This was done by taking small amounts of the unknown acid. It was then placed into capillary tubes and inserted into the Bibby Sterilin Device. Starting with a high plateau to find a quick melting point and then proceeding to find an actual melting point. The next experiment that aided in finding more characterizations of unknown #2651145-PLF13 was equivalent weight. In order to find the equivalent weight a titration of the unknown acid had to be conducted.
It binds with starch so the more starch, the darker the solution was. We also used a blank solution with no starch to set the spectrometer to zero. The spectrometer was used to compare the absorbency of the starch in the control solutions and the non-control solutions over time. Amylase was the last solution added to start the initial breakdown of the starch. Adding it at one minute intervals allowed the students to see how much starch the amylase was actually breaking down over time.
Then you place another 200 gram mass on the 210 degree mark. Then we have to replace the mass at the 30 degree mark with two masses, one at the 0 degree mark and one at the 80 degree mark. Essentially we are trying to calculate the x and y component vectors of a 200g mass at 30 degrees. So what we did was we just guess and checked the variables of weight at the 0 degree mark and at the 90 degree mark’s pullys until the ring was centered. You can us+e the weight on each pully to calculate the magnitude and the direction of the component vectors at 90 and 0 degrees.
The middle layer is a group of laser beams. And the inner layer is nanotubes that protect structures from laser beams. Later he argues the lasers will destroy objects, which the lasers will go that get through the force field. To fix that problem Kaku thinks that the force field needs to have photochromatics. Then Kaku states that force fields can do more than deflecting laser beams because it can levitate objects by the use of magnetic force fields.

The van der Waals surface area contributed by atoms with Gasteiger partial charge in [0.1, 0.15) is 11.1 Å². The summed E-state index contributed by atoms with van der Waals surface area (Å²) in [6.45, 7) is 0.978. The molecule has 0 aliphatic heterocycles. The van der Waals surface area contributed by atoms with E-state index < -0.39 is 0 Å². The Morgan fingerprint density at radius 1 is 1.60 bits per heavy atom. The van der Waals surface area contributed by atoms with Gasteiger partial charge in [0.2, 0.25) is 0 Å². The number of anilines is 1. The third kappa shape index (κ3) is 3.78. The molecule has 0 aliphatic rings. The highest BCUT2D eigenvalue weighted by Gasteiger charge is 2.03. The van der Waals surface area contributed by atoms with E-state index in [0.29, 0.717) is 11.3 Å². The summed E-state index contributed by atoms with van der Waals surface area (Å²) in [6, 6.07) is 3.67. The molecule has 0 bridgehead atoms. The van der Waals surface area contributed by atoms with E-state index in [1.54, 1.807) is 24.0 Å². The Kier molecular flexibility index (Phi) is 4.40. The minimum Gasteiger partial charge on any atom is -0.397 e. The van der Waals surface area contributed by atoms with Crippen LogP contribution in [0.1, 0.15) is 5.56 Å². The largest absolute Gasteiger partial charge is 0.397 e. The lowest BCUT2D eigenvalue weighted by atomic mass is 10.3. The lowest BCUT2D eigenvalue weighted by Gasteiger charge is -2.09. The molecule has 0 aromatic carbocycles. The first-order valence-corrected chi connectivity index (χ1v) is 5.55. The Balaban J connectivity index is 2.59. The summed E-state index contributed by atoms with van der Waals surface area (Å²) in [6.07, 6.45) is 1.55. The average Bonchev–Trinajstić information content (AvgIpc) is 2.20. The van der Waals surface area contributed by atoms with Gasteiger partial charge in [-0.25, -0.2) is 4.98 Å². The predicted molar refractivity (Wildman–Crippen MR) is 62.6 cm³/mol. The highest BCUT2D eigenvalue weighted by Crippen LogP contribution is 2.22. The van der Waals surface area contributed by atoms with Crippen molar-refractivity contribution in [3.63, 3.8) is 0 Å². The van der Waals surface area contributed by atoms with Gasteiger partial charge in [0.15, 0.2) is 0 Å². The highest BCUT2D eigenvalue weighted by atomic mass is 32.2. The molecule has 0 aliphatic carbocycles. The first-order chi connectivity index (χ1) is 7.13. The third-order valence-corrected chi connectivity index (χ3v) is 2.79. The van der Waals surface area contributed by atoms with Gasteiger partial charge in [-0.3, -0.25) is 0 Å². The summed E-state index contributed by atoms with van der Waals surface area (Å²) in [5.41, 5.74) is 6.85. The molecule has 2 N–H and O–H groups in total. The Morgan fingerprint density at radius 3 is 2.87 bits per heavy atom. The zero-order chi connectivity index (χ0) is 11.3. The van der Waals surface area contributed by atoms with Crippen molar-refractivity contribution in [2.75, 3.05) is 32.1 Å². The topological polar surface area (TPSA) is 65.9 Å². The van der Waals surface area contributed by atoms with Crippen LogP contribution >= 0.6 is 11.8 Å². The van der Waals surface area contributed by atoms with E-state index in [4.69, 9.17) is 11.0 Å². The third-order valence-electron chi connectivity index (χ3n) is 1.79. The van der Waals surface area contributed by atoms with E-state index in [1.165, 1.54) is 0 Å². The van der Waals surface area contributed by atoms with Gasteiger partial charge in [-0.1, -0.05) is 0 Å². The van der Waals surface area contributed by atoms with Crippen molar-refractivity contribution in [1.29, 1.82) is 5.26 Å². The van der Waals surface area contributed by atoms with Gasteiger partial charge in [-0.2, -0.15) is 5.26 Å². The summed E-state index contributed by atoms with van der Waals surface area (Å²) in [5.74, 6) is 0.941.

The length of time it took for each sample to freeze was recorded as shown below. Amount of salt added in grams (g) | Time it took for the water to freeze in minutes (min) | 0 | 48 | 1.25 | 69 | 2.50 | 76 | 3.70 | 90 | 5.0 | (Did not freeze during the time of the experiment) | Identify the independent and dependent variables in Carmen’s experiment. Do the experiment and results support the hypothesis as it was written? Explain your answer. Identify some specific changes that you would suggest for Carmen’s experiment in order to specifically test her hypothesis.
Choose which variable you want to eliminate; the coefficients of the variables must be exact opposites. You will only use two equations at one time. Second add the two equations together to cancel out your variables. IF nothing cancels than you have to multiply one or both of your equations by a number that will create an equal. Then for the unused equation and any of the other two equations repeat steps above.
Make the new dilution series. Remember to start with salt concentration where the egg first floated. (If you don't have enough solution from the original serial dilution, make some more by starting from the stock solution.) 8. As before, test the egg in each cup, starting with the lowest salt concentration.
These conditions are more suitable for ionic bonds. That is why the sucrose and salicylic acid did not have good results, because they have covalent bonds. There were a few sources of error that could be improved in the experiment. For example, when the substance was poured into the test tubes, some of the compound remained stuck to the weighing paper. If we used a stick resistant material for this step, the whole 1g would be accounted for.
When we added the 1mL of Cu(NO3)2 a reaction took place and the solution turned from a blood red to a muddy brown. With the other test we did with test tubes 3 and 4 , we added 1mL of KI and it reacted with the solution, turning to a dark green showing an excess of Cu(NO3)2. Then, when we added 1mL of Cu(NO3)2, no reaction took place.
Also this lab teaches about measurement uncertainty can be calculated using the percent error equation. These are the purposes of the lab. My hypothesis of this experiment is that the velocity of an object, the ball rolling down a ramp or falling down, changes at a constant rate, thus uniform acceleration occurs. Acceleration is a vector quantity that is defined as the rate at which an object changes its velocity over time. An object accelerates if its velocity is constantly changing, also known as speeding up or slowing down.